So how to help make great software? I’d say be supportive without being subservient. Subversive without being revolutionary. And think about what it means to be an effective, helpful, but moral tester. Think hard about your context and the values and goals of people around you, and how they’re balanced, because context defines the value of anything you say or do.


Indeed. “Great” can have many meanings in this context. I got my company to embrace accessibility, for example, by saying that if one of our existing customers had a valued member of their team who acquired a disability, if we couldn’t make our software usable for them with the “necessary adjustments”, it could mean that they might turn away from our product and buy the Brand X product that was inferior to ours but accessible for their preferred user.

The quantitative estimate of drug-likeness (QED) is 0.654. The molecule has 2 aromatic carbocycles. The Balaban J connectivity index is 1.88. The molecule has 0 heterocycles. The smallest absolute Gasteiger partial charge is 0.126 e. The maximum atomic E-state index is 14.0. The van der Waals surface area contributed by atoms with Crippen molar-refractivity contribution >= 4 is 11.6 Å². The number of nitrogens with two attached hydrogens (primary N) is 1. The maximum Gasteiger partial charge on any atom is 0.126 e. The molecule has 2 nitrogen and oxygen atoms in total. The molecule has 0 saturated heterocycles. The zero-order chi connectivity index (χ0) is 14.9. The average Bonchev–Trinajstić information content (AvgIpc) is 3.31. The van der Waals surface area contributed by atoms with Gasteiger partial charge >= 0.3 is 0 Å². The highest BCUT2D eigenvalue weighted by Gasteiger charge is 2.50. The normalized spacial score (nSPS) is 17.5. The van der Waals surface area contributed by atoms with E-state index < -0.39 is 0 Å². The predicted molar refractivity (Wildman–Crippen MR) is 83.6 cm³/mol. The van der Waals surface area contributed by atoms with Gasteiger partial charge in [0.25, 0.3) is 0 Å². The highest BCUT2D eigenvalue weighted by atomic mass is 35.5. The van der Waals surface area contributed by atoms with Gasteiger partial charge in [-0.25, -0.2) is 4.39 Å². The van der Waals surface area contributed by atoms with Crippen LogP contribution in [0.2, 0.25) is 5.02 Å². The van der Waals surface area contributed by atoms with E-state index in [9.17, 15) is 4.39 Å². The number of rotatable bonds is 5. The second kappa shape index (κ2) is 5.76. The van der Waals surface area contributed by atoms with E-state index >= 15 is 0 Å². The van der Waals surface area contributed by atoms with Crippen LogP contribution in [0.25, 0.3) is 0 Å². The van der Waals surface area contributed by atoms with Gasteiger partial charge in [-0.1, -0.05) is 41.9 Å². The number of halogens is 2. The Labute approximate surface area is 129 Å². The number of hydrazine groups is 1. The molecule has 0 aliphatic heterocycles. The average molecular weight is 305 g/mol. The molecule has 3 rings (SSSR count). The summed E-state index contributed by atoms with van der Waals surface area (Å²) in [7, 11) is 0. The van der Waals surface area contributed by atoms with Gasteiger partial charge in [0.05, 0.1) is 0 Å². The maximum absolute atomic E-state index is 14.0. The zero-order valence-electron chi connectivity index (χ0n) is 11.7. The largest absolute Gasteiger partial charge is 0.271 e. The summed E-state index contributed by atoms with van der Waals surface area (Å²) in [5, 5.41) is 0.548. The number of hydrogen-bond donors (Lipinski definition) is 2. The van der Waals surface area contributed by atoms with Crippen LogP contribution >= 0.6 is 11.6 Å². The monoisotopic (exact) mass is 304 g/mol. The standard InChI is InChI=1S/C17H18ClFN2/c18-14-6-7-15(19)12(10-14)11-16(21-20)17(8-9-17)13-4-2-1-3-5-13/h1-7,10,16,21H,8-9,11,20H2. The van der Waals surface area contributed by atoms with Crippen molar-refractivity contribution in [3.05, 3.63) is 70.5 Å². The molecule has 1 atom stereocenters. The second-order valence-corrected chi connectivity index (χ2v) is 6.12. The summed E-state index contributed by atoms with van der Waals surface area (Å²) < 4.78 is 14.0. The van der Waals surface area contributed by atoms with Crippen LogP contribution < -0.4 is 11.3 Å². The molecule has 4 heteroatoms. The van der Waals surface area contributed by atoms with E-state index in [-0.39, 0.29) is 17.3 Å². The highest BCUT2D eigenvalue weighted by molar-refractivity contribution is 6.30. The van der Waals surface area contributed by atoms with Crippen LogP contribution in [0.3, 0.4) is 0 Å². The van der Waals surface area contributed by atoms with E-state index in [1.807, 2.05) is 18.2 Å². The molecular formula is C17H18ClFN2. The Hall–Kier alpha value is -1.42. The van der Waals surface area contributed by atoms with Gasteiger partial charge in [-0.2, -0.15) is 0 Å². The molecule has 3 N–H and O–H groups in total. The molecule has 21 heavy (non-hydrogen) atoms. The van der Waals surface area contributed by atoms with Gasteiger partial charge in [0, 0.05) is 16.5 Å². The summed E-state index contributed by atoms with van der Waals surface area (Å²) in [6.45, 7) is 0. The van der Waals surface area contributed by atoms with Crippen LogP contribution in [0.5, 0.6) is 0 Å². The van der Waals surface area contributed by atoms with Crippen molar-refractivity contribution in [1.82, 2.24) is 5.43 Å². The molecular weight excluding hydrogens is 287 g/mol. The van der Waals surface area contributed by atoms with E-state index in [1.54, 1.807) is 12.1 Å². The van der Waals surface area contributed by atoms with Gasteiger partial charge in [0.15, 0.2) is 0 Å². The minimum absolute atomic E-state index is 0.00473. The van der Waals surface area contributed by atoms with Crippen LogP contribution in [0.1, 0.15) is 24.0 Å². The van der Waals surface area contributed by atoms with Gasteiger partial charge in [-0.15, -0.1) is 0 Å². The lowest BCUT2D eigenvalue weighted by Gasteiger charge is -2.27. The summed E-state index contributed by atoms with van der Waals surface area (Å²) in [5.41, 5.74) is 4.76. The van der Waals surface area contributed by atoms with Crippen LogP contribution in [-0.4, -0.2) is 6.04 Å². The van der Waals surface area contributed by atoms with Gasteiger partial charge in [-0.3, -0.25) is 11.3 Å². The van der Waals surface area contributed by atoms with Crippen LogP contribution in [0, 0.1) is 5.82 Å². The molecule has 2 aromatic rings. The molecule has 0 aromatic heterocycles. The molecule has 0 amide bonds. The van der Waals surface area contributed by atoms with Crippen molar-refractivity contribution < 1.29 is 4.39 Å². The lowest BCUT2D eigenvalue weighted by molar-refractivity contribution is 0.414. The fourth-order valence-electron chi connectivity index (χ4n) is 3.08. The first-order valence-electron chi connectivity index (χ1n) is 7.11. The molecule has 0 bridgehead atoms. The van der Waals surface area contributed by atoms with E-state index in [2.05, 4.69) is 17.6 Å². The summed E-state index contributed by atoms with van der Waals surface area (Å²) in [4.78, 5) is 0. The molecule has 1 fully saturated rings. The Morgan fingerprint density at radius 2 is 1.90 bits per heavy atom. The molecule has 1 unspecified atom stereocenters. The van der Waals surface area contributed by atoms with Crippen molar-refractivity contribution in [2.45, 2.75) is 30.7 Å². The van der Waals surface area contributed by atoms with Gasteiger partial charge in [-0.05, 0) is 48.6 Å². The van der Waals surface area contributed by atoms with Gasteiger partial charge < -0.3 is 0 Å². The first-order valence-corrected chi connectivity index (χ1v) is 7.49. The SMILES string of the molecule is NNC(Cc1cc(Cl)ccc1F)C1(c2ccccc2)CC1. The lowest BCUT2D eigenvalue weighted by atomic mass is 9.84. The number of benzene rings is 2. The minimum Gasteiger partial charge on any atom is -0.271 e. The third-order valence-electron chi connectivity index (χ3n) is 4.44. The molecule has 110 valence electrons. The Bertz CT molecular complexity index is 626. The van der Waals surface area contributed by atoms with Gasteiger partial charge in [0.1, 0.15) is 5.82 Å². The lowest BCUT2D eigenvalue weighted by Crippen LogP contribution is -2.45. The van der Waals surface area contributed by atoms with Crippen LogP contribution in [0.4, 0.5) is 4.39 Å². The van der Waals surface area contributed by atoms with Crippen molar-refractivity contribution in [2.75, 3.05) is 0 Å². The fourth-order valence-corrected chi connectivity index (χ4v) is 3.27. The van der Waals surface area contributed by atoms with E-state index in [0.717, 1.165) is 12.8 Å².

Sometimes, helping make great software is about outlining ways that we might miss greatness.


Its better to start at the top. First, make a practical and useful onboarding program which covers relevant features well. If you don’t know the product well, then you can’t be effective at testing. Next, improve developer and product manager education and hiring practices. Once the requirements and coding style gets better, there will be far less bugs to find. Add good automation tools to the mix to make development and testing easier. After that, QA can find any missed bugs.